Dubai tops Mena as investment bankers’ favourite

Dubai is the most favoured place of UK investment bankers to work in the Middle East and North Africa region, according to a survey.



By (Bloomberg)

Published: Tue 28 Aug 2012, 10:47 PM

Last updated: Tue 7 Apr 2015, 2:34 PM

Investment bankers favour working in Singapore over New York and London, where they face lower wage growth and higher taxes, according to recruitment firm Astbury Marsden.

Thirty-one per cent of respondents chose Singapore as their most favoured location, followed by New York (20 per cent) and London (19 per cent), the recruiter said in its annual ‘Preferred Location Survey’.

Hong Kong and Dubai got 16 per cent and 15 per cent, respectively. The survey found 60 per cent of bankers expect the Asia-Pacific region to the largest financial centre in 10 years.

“A fast growing, low-tax and bank-friendly environment like Singapore stands as a perfect antidote to the comparatively high-tax and anti-banker sentiment of London and New York,” Mark Cameron, chief operating officer at Astbury Marsden, said in the statement. “Financial centres in the West have taken a real battering since the start of the financial crisis.” Financial-services firms in London have come under intense pressure from governments and regulators to cut compensation amid public anger about trillions of dollars of taxpayer assistance to banks, including the UK’s Royal Bank of Scotland Group and Lloyds Banking Group.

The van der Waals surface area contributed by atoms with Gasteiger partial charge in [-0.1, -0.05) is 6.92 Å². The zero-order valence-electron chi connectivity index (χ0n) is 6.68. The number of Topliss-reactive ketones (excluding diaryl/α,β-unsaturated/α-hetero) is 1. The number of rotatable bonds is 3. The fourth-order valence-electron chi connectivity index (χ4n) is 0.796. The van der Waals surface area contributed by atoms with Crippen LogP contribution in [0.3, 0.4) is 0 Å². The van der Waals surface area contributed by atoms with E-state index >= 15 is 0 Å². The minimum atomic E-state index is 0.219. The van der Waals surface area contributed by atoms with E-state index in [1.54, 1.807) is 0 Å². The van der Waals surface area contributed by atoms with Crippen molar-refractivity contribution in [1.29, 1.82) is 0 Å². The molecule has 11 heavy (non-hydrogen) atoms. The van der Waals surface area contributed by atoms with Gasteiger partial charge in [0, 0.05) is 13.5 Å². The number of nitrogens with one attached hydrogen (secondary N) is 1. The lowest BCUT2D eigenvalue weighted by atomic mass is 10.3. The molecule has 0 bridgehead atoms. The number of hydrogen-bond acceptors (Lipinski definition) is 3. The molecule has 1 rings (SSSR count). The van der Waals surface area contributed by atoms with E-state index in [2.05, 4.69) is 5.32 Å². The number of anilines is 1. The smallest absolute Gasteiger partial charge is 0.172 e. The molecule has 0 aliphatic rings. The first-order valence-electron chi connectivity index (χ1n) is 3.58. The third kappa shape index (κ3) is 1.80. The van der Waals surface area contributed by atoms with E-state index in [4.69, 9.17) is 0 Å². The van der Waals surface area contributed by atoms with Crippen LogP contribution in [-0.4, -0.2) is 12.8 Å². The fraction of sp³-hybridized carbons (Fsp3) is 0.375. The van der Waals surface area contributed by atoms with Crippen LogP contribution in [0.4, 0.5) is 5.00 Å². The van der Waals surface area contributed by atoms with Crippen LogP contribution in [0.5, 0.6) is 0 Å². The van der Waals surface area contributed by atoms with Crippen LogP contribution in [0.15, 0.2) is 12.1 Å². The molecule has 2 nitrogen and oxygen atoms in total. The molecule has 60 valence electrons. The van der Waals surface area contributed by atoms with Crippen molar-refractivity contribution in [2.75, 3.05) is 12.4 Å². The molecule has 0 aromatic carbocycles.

London’s financiers may receive £2.3 billion ($3.6 billion) in bonuses for 2012, the lowest in more than 14 years as their firms deal with weak trading conditions and job cuts, the Centre for Economics & Business Research Ltd said in May.

“Cities like Singapore and Hong Kong have been quick to capitalise on setbacks in London and New York, courting investment banks and reacting to demand from expats and tourists for facilities such as sporting, music and other international events,” Cameron said.

“This has made them popular destinations for expat investment bankers and hedge fund staff.” Astbury Marsden surveyed 462 people in late July. —


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